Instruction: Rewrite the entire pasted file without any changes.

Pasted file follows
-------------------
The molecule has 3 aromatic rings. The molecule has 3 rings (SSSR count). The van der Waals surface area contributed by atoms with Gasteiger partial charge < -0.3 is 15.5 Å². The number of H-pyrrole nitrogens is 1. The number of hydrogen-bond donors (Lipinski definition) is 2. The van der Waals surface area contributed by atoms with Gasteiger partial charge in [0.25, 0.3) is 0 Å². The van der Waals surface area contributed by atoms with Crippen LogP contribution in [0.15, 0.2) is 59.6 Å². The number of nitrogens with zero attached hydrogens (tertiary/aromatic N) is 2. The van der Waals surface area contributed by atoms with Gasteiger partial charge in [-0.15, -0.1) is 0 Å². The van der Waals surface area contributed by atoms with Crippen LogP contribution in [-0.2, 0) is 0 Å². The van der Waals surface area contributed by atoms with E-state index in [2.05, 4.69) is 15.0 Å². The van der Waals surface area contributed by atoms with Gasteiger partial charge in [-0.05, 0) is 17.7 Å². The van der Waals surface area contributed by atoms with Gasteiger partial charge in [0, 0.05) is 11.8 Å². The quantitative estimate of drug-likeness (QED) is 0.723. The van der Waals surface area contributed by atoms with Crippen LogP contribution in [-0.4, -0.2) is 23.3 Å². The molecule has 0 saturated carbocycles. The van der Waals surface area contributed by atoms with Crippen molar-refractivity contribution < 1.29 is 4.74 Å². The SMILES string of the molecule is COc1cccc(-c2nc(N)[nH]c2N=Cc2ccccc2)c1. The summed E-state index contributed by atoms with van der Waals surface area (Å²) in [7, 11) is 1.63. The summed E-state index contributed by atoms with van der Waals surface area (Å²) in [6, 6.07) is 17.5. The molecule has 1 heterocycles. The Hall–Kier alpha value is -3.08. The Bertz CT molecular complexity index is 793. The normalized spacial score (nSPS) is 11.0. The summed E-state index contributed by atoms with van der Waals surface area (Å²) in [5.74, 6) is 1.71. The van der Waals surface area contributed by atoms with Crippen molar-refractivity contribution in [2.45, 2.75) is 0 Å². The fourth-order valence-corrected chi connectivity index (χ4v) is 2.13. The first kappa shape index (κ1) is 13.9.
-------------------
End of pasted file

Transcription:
The molecule has 3 aromatic rings. The molecule has 3 rings (SSSR count). The van der Waals surface area contributed by atoms with Gasteiger partial charge < -0.3 is 15.5 Å². The number of H-pyrrole nitrogens is 1. The number of hydrogen-bond donors (Lipinski definition) is 2. The van der Waals surface area contributed by atoms with Gasteiger partial charge in [0.25, 0.3) is 0 Å². The van der Waals surface area contributed by atoms with Crippen LogP contribution in [0.15, 0.2) is 59.6 Å². The number of nitrogens with zero attached hydrogens (tertiary/aromatic N) is 2. The van der Waals surface area contributed by atoms with Gasteiger partial charge in [-0.15, -0.1) is 0 Å². The van der Waals surface area contributed by atoms with Crippen LogP contribution in [-0.2, 0) is 0 Å². The van der Waals surface area contributed by atoms with E-state index in [2.05, 4.69) is 15.0 Å². The van der Waals surface area contributed by atoms with Gasteiger partial charge in [-0.05, 0) is 17.7 Å². The van der Waals surface area contributed by atoms with Gasteiger partial charge in [0, 0.05) is 11.8 Å². The quantitative estimate of drug-likeness (QED) is 0.723. The van der Waals surface area contributed by atoms with Crippen LogP contribution in [-0.4, -0.2) is 23.3 Å². The molecule has 0 saturated carbocycles. The van der Waals surface area contributed by atoms with Crippen molar-refractivity contribution < 1.29 is 4.74 Å². The SMILES string of the molecule is COc1cccc(-c2nc(N)[nH]c2N=Cc2ccccc2)c1. The summed E-state index contributed by atoms with van der Waals surface area (Å²) in [7, 11) is 1.63. The summed E-state index contributed by atoms with van der Waals surface area (Å²) in [6, 6.07) is 17.5. The molecule has 1 heterocycles. The Hall–Kier alpha value is -3.08. The Bertz CT molecular complexity index is 793. The normalized spacial score (nSPS) is 11.0. The summed E-state index contributed by atoms with van der Waals surface area (Å²) in [5.74, 6) is 1.71. The van der Waals surface area contributed by atoms with Crippen molar-refractivity contribution in [2.45, 2.75) is 0 Å². The fourth-order valence-corrected chi connectivity index (χ4v) is 2.13. The first kappa shape index (κ1) is 13.9.